b Suppose we evaluate f n x at the x i to obtain the data f n x f n x n We can

# B suppose we evaluate f n x at the x i to obtain the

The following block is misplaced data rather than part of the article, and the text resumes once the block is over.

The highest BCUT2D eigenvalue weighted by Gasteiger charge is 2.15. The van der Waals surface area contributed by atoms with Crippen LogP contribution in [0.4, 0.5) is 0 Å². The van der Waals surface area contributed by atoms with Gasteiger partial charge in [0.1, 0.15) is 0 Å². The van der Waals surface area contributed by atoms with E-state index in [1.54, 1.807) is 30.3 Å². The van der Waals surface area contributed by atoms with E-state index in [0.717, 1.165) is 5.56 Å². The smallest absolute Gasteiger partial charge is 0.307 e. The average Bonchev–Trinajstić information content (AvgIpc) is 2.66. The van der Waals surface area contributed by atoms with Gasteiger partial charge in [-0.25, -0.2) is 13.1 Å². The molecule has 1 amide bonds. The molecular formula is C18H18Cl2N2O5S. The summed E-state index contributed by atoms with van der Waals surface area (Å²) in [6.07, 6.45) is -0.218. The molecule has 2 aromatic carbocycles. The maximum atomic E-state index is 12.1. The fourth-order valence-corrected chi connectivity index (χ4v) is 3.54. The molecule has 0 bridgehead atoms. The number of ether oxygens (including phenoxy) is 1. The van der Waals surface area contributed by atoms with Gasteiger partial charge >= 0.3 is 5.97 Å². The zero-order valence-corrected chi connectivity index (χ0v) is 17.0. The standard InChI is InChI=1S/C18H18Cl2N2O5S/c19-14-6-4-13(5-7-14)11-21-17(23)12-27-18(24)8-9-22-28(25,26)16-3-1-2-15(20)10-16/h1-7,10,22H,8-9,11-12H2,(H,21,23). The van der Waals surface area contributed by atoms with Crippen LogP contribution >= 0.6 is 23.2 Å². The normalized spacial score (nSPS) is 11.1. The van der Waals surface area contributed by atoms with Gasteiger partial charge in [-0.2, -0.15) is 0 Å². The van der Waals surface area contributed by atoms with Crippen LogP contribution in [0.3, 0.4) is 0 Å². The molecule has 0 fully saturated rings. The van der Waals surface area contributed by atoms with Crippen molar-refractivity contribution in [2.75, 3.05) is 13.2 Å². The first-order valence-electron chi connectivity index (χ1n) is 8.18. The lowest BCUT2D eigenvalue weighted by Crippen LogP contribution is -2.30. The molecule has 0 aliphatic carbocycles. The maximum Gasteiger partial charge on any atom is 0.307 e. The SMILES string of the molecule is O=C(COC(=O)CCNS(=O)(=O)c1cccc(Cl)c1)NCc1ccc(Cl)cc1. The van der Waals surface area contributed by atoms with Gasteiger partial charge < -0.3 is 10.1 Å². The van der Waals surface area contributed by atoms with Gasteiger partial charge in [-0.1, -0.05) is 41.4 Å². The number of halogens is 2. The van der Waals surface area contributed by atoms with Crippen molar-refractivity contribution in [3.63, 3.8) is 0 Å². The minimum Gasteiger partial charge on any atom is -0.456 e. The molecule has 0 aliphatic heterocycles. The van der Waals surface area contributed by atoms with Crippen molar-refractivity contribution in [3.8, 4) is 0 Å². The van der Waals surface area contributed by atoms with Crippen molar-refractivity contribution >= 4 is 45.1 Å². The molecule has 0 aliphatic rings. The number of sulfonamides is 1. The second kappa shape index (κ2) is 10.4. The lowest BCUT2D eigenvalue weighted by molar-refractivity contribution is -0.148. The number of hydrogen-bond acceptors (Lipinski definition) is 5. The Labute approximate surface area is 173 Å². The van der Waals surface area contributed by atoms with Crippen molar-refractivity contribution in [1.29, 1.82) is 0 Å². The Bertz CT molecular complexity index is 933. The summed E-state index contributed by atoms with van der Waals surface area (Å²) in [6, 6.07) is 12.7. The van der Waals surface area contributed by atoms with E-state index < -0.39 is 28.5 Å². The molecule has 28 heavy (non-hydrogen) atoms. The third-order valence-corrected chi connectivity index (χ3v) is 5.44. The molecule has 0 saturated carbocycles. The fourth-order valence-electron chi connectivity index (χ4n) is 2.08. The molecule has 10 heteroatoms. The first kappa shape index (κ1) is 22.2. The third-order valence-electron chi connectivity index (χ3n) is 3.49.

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7.1.bSuppose we evaluatefn(x) at thexito obtain the datafn(x0), . . . , fn(xn).We can thenwritefn(x) in its Lagrange form,fn(x) =Ln(x) =fn(x0)0(x) +. . .+fn(xn)n(x)Since the0(x), . . . , ℓn(x) are an orthogonal basis forPn, they also can be used to compute,fn(x), the unique least squares approximation tof(x). As with the Legendre polynomials,using the generalized Fourier series, yieldsfn(x) =σ00(x) +σ11(x) +· · ·+σnn(x) whereσi=(f, ℓi)(i, ℓi)Show that these last two forms offn(x) give the same polynomial by showing thatσi=(f, ℓi)(i, ℓi)=fn(xi)Hint:Consider the relationship betweenf(x) andfn(x). 2 Problem 7.2Considerf(x) =exon the interval1x1. Suppose we want to approximatef(x) witha polynomial. Generate the following polynomials:(a)F1(x) andF3(x):the first and third order Taylor series approximations off(x) expandedaboutx= 0.(b)N1(x): the linear near-minimax approximation tof(x) on the interval.(c)C1(x) andC2(x) – the linear and quadratic polynomials that result from Chebysheveconomization applied toF3(x), the third order Taylor series approximation off(x)expanded aboutx= 0.(d)p1(x) andp2(x) – the linear and quadratic polynomials that result from Legendreeconomization applied toF3(x  #### You've reached the end of your free preview.

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